X-Rays From Antennae Galaxies (Big Vervsion) Credit: G. Fabbiano (CfA) et al., CXC, SAO, NASA - Explanation: A bevy of black holes and neutron stars shine as bright, point-like sources against bubbles of million degree gas in this false-color x-ray image from the orbiting Chandra Observatory. The striking picture shows the central regions of two galaxies, NGC 4038 and NGC 4039, locked in a titanic collision some 60 million light-years distant in the constellation Corvus. In visible light images, long, luminous, tendril-like structures emanating from the wreckage lend the pair their popular moniker, the Antennae Galaxies. Galactic collisions are now thought to be fairly common, but when they happen individual stars rarely collide. Instead gas and dust clouds merge and compress, triggering furious bursts of massive star formation with thousands of resulting supernovae. The exploding stars litter the scene with bubbles of shocked hot gas and collapsed stellar cores. Transfixed by this cosmic accident astronomers watch and are beginning to appreciate the collision-driven evolution of galaxies, not unlike our own. Authors & editors: Robert Nemiroff (MTU) & Jerry Bonnell (USRA) NASA Technical Rep.: Jay Norris. Specific rights apply. A service of: LHEA at NASA/GSFC & Michigan Tech. U.
Mount Megantic Magnetic Storm
Credit & Copyright: Sebastien Gauthier (Observatoire Astronomique du Mont-Megantic) Explanation: Plasma from the Sun and debris from a comet both collided with planet Earth last Saturday morning triggering magnetic storms and a meteor shower in a dazzling atmospheric spectacle. The debris stream from comet Swift-Tuttle is anticipated yearly, and many skygazers already planned to watch the peak of the annual Perseids meteor shower in the dark hours of August 11/12. But the simultaneous, widely reported auroras were triggered by the chance arrival of something much less predictable -- a solar coronal mass ejection. This massive bubble of energetic plasma was seen leaving the active Sun's surface on August 9, just in time to travel to Earth and disrupt the planet's magnetic field triggering extensive auroras during the meteor shower's peak! Inspired by the cosmic light show, Sebastien Gauthier photographed the colorful auroral displays above the dramatic dome of the Mount-Megantic Popular Observatory in southern Quebec, Canada. Bright Jupiter and giant star Aldebaran can be seen peering through the shimmering northern lights at the upper right. Authors & editors: Robert Nemiroff (MTU) & Jerry Bonnell (USRA) NASA Technical Rep.: Jay Norris. Specific rights apply. A service of: LHEA at NASA/GSFC & Michigan Tech. U.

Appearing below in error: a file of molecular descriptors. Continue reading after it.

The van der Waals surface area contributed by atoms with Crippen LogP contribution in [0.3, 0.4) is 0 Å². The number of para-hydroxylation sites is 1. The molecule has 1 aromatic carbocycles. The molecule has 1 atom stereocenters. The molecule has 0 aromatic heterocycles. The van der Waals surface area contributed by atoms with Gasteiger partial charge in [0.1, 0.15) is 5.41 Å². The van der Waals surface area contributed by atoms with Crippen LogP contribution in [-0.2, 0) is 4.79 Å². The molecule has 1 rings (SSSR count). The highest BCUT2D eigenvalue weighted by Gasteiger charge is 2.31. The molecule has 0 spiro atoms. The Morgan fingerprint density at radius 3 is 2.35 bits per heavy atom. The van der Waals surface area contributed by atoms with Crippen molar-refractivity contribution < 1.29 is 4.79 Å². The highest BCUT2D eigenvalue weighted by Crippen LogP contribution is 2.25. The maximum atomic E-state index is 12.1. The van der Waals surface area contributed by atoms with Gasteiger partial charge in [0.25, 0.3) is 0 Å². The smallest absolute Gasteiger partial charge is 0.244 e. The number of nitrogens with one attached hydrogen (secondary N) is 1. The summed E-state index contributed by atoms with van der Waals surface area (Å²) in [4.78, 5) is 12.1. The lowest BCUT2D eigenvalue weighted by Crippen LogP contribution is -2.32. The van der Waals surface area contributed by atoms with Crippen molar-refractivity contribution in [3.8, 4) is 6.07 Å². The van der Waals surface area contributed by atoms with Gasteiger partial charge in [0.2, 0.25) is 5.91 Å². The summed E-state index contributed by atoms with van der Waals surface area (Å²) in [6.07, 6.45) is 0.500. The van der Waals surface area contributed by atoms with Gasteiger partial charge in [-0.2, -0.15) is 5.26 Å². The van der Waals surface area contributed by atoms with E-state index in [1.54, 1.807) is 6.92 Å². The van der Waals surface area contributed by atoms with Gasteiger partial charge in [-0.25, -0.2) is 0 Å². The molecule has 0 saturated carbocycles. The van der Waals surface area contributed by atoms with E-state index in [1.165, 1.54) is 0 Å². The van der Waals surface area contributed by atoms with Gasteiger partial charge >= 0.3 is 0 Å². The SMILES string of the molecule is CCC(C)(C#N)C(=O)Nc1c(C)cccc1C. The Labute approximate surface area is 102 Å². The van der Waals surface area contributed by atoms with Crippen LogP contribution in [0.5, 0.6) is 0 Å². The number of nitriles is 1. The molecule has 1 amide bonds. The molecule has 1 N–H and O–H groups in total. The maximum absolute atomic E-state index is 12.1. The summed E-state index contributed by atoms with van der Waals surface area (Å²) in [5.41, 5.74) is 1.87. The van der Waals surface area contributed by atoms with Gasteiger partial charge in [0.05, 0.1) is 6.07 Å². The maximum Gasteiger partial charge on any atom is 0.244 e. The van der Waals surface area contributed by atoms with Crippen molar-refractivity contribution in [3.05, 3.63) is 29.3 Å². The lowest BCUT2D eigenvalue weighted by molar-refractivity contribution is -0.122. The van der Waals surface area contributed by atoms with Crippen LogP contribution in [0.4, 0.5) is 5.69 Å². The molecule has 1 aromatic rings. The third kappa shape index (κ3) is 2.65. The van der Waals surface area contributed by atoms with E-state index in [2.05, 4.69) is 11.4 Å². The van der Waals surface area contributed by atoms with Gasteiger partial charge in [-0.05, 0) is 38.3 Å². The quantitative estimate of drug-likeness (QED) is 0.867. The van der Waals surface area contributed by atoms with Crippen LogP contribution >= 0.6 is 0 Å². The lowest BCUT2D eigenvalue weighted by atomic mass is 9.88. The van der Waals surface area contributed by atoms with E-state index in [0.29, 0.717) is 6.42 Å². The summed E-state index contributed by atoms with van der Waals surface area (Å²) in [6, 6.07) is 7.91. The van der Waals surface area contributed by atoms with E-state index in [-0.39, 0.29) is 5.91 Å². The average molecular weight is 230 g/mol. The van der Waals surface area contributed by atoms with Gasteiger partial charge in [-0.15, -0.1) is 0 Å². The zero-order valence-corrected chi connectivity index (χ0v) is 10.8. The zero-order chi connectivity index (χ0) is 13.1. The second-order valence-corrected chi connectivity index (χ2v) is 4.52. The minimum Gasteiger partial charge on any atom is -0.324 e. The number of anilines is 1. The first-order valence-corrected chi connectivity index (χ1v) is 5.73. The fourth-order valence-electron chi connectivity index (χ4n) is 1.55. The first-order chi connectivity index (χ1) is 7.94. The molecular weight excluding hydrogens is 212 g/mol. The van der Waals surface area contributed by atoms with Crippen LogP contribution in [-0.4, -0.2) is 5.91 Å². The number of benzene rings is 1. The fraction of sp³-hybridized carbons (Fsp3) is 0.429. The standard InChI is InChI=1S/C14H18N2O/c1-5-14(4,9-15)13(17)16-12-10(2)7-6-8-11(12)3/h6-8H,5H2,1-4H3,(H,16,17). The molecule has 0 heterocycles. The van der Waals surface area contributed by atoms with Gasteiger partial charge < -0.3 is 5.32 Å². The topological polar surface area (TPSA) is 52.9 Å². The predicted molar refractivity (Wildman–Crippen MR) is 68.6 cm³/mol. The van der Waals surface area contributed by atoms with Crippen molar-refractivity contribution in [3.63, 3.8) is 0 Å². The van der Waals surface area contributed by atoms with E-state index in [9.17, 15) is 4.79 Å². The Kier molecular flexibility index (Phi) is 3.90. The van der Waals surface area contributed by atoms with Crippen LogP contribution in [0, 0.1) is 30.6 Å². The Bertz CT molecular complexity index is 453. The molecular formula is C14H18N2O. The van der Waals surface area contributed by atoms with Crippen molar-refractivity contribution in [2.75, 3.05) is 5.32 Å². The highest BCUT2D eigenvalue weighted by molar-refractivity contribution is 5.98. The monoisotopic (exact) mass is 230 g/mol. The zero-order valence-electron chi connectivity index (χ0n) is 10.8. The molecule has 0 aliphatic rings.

Unusual Giant Galaxy NGC 1316 Credit: FORS1, VLT ANTU, ESO - Explanation: Can unusual giant galaxy NGC 1316 help calibrate the universe? Quite possibly -- if it turns out this atypical galaxy is composed of typical stars. NGC 1316, pictured above, is most obviously strange because it has a size and shape common for an elliptical galaxy but dust lanes and a disk more commonly found in a spiral galaxy. These attributes could be caused by interactions with another galaxy over the past billion years. Most recently, NGC 1316 has been monitored to find novae, explosions emanating from white dwarf stars that should have a standard brightness. Again, NGC 1316 was found atypical in that the nova rate was unexpectedly high. If, however, the stars and white dwarfs that compose NGC 1316 are typical, then the novae observed should be just as bright as novae in other galaxies so that astronomers can use them to compute an accurate distance. This distance can then be used to calibrate other distance indicators and result in a more accurate scale for distances throughout the universe. Authors & editors: Robert Nemiroff (MTU) & Jerry Bonnell (USRA) NASA Technical Rep.: Jay Norris. Specific rights apply. A service of: LHEA at NASA/GSFC & Michigan Tech. U.
Fungi, Mushrooms - Reiner's Photo Gallery.
Cape Schank - Reiner's Photo Gallery